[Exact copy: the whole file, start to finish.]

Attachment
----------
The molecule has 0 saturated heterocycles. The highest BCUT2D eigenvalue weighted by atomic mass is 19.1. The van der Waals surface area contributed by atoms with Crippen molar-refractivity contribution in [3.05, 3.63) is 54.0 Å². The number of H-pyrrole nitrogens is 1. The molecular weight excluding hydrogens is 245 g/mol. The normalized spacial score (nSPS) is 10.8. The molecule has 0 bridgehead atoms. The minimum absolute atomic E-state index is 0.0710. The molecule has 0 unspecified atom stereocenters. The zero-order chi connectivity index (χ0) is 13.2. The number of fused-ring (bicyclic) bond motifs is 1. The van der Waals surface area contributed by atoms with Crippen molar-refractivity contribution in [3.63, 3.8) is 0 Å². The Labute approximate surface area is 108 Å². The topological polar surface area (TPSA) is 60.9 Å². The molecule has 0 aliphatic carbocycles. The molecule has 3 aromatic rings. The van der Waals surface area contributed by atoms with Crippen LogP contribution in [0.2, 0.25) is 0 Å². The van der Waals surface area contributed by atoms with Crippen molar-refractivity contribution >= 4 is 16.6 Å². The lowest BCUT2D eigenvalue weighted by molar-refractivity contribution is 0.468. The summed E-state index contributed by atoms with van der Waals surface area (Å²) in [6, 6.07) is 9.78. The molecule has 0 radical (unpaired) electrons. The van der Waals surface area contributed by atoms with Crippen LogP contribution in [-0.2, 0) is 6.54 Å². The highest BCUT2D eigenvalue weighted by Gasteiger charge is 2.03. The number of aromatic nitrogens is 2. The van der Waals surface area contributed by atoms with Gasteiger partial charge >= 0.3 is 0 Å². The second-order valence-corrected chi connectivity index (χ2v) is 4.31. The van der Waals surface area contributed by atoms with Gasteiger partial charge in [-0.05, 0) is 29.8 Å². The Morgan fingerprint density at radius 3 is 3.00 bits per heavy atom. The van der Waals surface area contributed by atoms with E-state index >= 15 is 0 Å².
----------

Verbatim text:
The molecule has 0 saturated heterocycles. The highest BCUT2D eigenvalue weighted by atomic mass is 19.1. The van der Waals surface area contributed by atoms with Crippen molar-refractivity contribution in [3.05, 3.63) is 54.0 Å². The number of H-pyrrole nitrogens is 1. The molecular weight excluding hydrogens is 245 g/mol. The normalized spacial score (nSPS) is 10.8. The molecule has 0 bridgehead atoms. The minimum absolute atomic E-state index is 0.0710. The molecule has 0 unspecified atom stereocenters. The zero-order chi connectivity index (χ0) is 13.2. The number of fused-ring (bicyclic) bond motifs is 1. The van der Waals surface area contributed by atoms with Crippen molar-refractivity contribution in [3.63, 3.8) is 0 Å². The Labute approximate surface area is 108 Å². The topological polar surface area (TPSA) is 60.9 Å². The molecule has 0 aliphatic carbocycles. The molecule has 3 aromatic rings. The van der Waals surface area contributed by atoms with Crippen LogP contribution in [0.2, 0.25) is 0 Å². The van der Waals surface area contributed by atoms with Crippen molar-refractivity contribution >= 4 is 16.6 Å². The lowest BCUT2D eigenvalue weighted by molar-refractivity contribution is 0.468. The summed E-state index contributed by atoms with van der Waals surface area (Å²) in [6, 6.07) is 9.78. The molecule has 0 radical (unpaired) electrons. The van der Waals surface area contributed by atoms with Crippen LogP contribution in [-0.2, 0) is 6.54 Å². The highest BCUT2D eigenvalue weighted by Gasteiger charge is 2.03. The number of aromatic nitrogens is 2. The van der Waals surface area contributed by atoms with Gasteiger partial charge >= 0.3 is 0 Å². The second-order valence-corrected chi connectivity index (χ2v) is 4.31. The van der Waals surface area contributed by atoms with Gasteiger partial charge in [-0.05, 0) is 29.8 Å². The Morgan fingerprint density at radius 3 is 3.00 bits per heavy atom. The van der Waals surface area contributed by atoms with E-state index >= 15 is 0 Å².